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Disciplined Entrepreneurship – Page 1

DISCIPLINED
ENTREPRENEURSHIP
24 Steps to a Successful Startup
BILL AULET

BILL AULET is managing director in the Center for MIT Entrepreneurship at MIT. He is also a senior lecturer at MIT's school of
management as well as chairman of MIT's Clean Energy Prize. Prior to joining the faculty at MIT, Bill Aulet was in business for
himself for more than 25 years during which time he raised more than $100 million in startup funding and created hundreds of
millions of market value. He started his career working for IBM before being recruited to run two MIT spinouts and to become
chief financial officer of Viisage Technology. He currently serves on the board of directors or advisory boards of several
companies. He is a graduate of Harvard University and MIT.
The Web site for this book is at www.DisciplinedEntrepreneurship.com

ISBN 978-1-77544-778-8

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Disciplined Entrepreneurship – Page 1

MAIN IDEA 24 Steps – The Roadmap to a Successful Startup


Contrary to those who subscribe to some kind of
"birther theory", entrepreneurialism can be taught.
There is a structured and systematic way to build Start Here
and run a successful startup. In fact, the roadmap is With An Idea
well-known and has 24 repeatable steps.
"The myth is that there is an entrepreneurship
End Here
gene, that certain people are genetically
With a 1 2 3 4 5
predisposed for success in starting companies.
Viable
Some believe personality traits like flamboyance or Segment Select a Build end Calculate Develop
Business
boldness are correlated w ith s uccessful your market beachhead user profile TAM customer
entrepreneurship, but that line of thought is persona
misguided. Instead, there are real skills that
increase the odds of success, such as people
management, sales skills, product conception and Develop your Do a full life
delivery. These skills can be taught. They are not 24 6
product plan cycle use case
genetically gifted to a few lucky souls. People can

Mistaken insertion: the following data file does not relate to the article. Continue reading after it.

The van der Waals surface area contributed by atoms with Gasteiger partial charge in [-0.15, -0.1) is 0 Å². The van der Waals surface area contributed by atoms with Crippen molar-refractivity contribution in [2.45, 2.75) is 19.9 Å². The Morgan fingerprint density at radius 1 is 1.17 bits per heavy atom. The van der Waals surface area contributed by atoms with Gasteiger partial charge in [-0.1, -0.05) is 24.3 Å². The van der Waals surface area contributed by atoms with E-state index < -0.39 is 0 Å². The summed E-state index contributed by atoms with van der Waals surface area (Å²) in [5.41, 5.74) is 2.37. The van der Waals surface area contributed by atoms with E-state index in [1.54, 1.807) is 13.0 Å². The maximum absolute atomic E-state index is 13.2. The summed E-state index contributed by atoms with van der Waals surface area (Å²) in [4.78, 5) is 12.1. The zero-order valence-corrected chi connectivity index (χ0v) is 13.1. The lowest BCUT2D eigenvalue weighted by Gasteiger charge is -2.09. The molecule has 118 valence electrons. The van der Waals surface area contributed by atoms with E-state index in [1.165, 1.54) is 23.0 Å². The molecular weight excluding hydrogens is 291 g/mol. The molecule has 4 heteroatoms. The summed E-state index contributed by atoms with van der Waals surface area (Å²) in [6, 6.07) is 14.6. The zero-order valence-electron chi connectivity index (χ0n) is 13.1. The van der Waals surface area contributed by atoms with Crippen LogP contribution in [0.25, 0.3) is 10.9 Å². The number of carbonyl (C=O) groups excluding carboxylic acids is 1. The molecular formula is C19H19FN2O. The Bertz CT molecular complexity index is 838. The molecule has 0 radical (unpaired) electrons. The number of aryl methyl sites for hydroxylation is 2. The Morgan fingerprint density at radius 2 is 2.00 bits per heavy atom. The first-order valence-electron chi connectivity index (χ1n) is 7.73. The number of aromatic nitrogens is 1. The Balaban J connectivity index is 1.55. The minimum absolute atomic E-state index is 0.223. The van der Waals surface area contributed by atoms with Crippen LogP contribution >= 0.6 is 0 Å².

adapt and learn new behaviors, and
Show that dogs will Define high-level
entrepreneurship therefore can be broken down 23 eat your dog food 7
Six key themes of these 24 steps: product specs
into discrete behaviors and processes that can be
taught."
– Bill Aulet Define minimum 1 Who is your customer? Quantify your
22 viable product specs value proposition 8
Good evidence of this can be found in the success 2 What can do you do for customers?
of MIT alumni at commercializing new products and Test those Identify your next
technologies. Every year MIT alumni start on 21 key assumptions 10 best customers 9
3 How do they acquire your product?
average around 900 new companies. As of 2006,
more than 25,000 companies trace their origins Identify your 4 How will you make money? Define your
back to MIT. These companies employ more than 3 20 key assumptions core 10
million people and have an aggregated annual 5 How will you design and build product?
revenue exceeding $2 trillion. To put that in Find customer Chart competitive
perspective, if MIT alumni-founded companies 19 acquisition cost 6 How do you scale your business? position 11
were located in one country, it would have the
eleventh-largest economy in the world.
Map your Determine the
What explains MIT's ongoing success? It's really a 18 sales process customer's DMU 12
combination of spirit and skills. Students do get
exposed to some very good role models while at
college but more importantly, they are taught the
roadmap to follow to take an idea and build it into a Calculate Set pricing Design your Figure TAM Map cust.
business. They know what to do whether they are cust. lifetime framework business for follow-on acquisition
actually running a startup or working on internal value model markets process
projects inside a large corporation.
17 16 15 14 13
To increase your chances of doing something
great, follow the roadmap MIT's alumni have used
with such great success.

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